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In Romeo and Juliet, Capulet delivers a speech to Paris about his consent for him to court Juliet. With the exception of the first three lines, his speech would follow a coupled rhyme scheme...

16 But woo her, gentle Paris, get her heart.
My will to her consent is but a part.
An she agreed within her scope of choice,
Lies my consent and fair according voice.
20 This night, I hold an old accustomed feast,
Whereto I have invited many a guest
Such as I love. And you among the store,
One more, most welcome, makes my numbers more.
At my poor house look to behold this night
25 Earth-treading stars that make dark heaven light.

However, this pattern is broken with the third couplet feast and guest. This happens again towards the end of the scene, which leads me to believe that feast should be pronounced /fest/. Is there any other evidence of feast being pronounced as such during this time period? The etymology shows that feast was derived from the French, feste, in the 13th century, but that was 300 years before Shakespeare was born...

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TLDR: For John Donne, who was a contemporary of Shakespeare, it appears they weren't perfect rhymes, but good near-rhymes. Looking at what words John Donne rhymed with feast, guest, and rest, in his poetry, John Donne usually rhymed feast with beast, while he rhymed guest with words like breast, chest, possest, and rest, that we would think of rhyming today. However, he occasionally used a rhyme between these two sets of words, like beast and rest.

How were these words actually pronounced by Shakespeare? Guest had a short vowel in Middle English and has the same short vowel today, so it presumably was pronounced [gɛst]. Feast started out in Middle English with the long vowel [ɛː], but the Great Vowel Shift, which was well underway when Shakespeare wrote, raised [ɛː] to the value it has today, [iː]. So it would have been pronounced somewhere between these two, maybe as [feːst]. Since they were good near-rhymes, it seems unlikely that feast had the vowel it does today.

John Donne (1572—1631), who wrote his poems at approximately the same time as Shakespeare, rhymed feast with beast four times, and did not rhyme it with anything else.

And let his carrion coarse be a longer feast
To the Kings dogges, then any other beast.


The tables groane, as though this feast
Would, as the flood, destroy all fowle and beast.


You, and not only you, but all toyl'd beasts
Rest duly; at night all their toyles are dispensed;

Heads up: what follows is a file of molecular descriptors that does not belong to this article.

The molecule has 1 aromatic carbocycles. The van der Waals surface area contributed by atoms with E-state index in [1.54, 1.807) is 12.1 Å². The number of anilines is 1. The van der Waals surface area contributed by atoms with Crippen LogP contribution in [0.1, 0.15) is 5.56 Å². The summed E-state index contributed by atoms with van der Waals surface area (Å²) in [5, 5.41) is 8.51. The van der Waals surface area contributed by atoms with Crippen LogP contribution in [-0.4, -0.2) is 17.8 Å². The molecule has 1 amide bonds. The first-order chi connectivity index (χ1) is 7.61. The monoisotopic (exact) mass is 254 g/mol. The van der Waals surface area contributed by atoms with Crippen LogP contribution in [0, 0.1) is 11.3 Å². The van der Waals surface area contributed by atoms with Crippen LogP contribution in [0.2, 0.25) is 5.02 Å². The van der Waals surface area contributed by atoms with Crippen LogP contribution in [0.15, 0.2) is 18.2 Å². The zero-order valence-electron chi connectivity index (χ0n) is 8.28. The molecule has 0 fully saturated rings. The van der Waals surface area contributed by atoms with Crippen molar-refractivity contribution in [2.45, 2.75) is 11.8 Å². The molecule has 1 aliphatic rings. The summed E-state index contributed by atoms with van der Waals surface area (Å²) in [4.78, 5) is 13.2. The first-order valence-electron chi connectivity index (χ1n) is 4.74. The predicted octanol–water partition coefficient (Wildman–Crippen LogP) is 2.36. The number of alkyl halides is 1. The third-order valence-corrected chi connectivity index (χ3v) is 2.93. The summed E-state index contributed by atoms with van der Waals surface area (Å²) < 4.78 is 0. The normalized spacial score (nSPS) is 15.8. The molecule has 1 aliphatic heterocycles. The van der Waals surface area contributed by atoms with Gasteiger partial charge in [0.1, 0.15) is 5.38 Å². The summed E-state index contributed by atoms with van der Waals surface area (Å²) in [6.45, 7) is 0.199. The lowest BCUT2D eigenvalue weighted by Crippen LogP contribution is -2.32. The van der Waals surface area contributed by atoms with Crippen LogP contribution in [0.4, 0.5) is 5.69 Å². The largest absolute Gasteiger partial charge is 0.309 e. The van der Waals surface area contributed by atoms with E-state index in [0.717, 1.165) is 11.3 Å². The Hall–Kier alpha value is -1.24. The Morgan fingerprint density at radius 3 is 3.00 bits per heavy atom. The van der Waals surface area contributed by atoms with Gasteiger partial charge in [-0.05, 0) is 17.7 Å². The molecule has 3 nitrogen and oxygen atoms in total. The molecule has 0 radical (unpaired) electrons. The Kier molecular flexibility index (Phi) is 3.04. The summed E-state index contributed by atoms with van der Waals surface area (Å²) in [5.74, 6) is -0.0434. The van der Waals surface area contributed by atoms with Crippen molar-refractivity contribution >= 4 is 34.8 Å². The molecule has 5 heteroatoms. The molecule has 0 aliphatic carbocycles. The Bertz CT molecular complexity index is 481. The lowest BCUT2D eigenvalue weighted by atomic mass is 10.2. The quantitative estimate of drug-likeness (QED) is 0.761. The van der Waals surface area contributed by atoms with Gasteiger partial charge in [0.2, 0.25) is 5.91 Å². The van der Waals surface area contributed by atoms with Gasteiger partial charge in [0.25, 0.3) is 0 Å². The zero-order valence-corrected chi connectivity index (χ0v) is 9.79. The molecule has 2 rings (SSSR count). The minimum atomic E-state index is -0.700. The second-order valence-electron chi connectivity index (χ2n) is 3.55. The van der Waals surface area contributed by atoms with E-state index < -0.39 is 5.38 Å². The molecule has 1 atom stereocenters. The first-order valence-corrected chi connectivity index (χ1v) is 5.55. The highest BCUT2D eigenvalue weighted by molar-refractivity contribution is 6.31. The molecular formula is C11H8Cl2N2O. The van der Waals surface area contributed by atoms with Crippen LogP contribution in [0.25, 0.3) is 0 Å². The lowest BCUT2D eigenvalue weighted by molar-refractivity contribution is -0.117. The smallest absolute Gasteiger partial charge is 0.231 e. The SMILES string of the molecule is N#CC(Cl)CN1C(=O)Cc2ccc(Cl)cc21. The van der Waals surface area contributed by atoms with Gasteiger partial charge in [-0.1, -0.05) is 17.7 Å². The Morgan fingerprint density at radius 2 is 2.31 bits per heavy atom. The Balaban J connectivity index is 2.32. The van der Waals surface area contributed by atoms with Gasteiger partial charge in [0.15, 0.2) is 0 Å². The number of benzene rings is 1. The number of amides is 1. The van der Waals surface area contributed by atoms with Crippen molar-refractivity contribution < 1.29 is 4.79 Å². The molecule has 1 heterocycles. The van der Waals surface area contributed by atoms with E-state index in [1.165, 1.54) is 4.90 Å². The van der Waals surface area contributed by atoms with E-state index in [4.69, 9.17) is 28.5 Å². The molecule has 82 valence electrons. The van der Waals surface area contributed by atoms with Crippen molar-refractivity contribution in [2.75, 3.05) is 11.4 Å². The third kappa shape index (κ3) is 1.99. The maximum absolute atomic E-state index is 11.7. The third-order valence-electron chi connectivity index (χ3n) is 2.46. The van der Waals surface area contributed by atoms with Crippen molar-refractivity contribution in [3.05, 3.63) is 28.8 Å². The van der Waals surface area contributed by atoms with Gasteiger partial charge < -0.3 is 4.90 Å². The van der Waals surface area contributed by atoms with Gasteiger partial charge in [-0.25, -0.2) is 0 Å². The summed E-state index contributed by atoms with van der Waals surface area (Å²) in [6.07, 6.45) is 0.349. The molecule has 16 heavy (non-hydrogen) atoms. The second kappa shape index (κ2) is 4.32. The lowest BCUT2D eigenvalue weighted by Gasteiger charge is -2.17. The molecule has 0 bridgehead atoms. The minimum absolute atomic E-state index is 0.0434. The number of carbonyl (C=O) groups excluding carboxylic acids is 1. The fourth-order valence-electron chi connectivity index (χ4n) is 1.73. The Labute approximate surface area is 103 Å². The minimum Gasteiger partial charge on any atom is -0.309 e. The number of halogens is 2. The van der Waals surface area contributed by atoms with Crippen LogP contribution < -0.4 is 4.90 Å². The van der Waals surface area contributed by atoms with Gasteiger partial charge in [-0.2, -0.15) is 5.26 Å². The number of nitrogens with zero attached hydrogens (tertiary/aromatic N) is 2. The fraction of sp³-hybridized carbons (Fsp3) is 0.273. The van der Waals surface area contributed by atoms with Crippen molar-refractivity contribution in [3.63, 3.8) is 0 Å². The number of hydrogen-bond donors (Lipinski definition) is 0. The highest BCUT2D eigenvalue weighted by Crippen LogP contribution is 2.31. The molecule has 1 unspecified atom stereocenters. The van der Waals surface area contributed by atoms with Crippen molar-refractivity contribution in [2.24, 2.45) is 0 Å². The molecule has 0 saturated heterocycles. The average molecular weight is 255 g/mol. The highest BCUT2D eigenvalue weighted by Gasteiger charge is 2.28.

But in their beds commenced
Are other labours, and more dainty feasts;


So may thy pastures with their flowery feasts,
As suddenly as Lard, fat thy leane beasts;

However, he rhymes beast with jest and rest, as well as feast.

We will not strive with Love that's a shee beaste;
But playinge wee are bounde, and yeald in Jest;


Can use his horse, goate, wolfe, and every beast,
And is not Asse himselfe to all the rest.

And looking at what Donne rhymes with guest, we have

That they did harbour Christ himself, a Guest,
Harbour these Hymns, to his dear name addrest.


this bowre vnfit for such a gueste,
but since she makes it now her Inn,
Would god twere like her sacred breast
most fayre without, most rich within.


TIS lost, to trust a Tombe with such a guest,
Or to confine her in a marble chest.


So, of a lone unhaunted place possest,
Did this soules second Inne, built by the guest,
This living buried man, this quiet mandrake, rest.

Looking at what he rhymes with rest, while he does rhyme it with beast, most of the time he rhymes rest with a word like best, blest, breast, devest, digest, possest, protest, west, which we would think of as rhyming in modern English.

From this, I would conclude feast did not rhyme with guest in Elizabethan English (at least, the variety that John Donne spoke), but was a good near-rhyme.

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  • In the dialects of Lincolnshire and the East Riding (both pretty well disappeared now) the word "feast" was pronounced more like "feyast". I suspect that this was more widespread in earlier times as evidenced by the conventional spelling. "Feyast" and "guest" form an, at least, assonant pair if not a proper rhyme. A much better rhyme than the modern pronunciation would indicate. As an aside the word for cattle in Lincolnshire was "beyasts" – BoldBen Apr 20 at 3:15
  • Could it have been a conscious archaism? – Leon Conrad Apr 20 at 18:41
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I haven't found a source that discusses this exact rhyme pair yet, so what follows is just speculation that should be read skeptically.

The vowel in feast

It seems possible to me that it might have been pronounced as [fɛst] or [fest], with a short vowel. (Most varieties of English do not have a distinction between the qualities [ɛ] and [e] for short vowels, even when these qualities are distinguished for long vowels, so it's hard to tell which is the more accurate transcription.)

The modern English pronunciation of feast, /fiːst/, has a "long e" sound which would correspond to the Middle English long vowel [ɛː]. The corresponding Early Modern English pronunciation is often reconstructed as [eː], which is intermediate in quality between [ɛː] and [iː].

This vowel was spelled ea, ee, and e in Middle English, and the Oxford English Dictionary records each of these spelling variants for the vowel in feast. (The letter "ē", mentioned in a comment, was not used as a symbol for a long vowel in Middle English; the use of the macron diacritic to represent a long vowel is a modern convention.)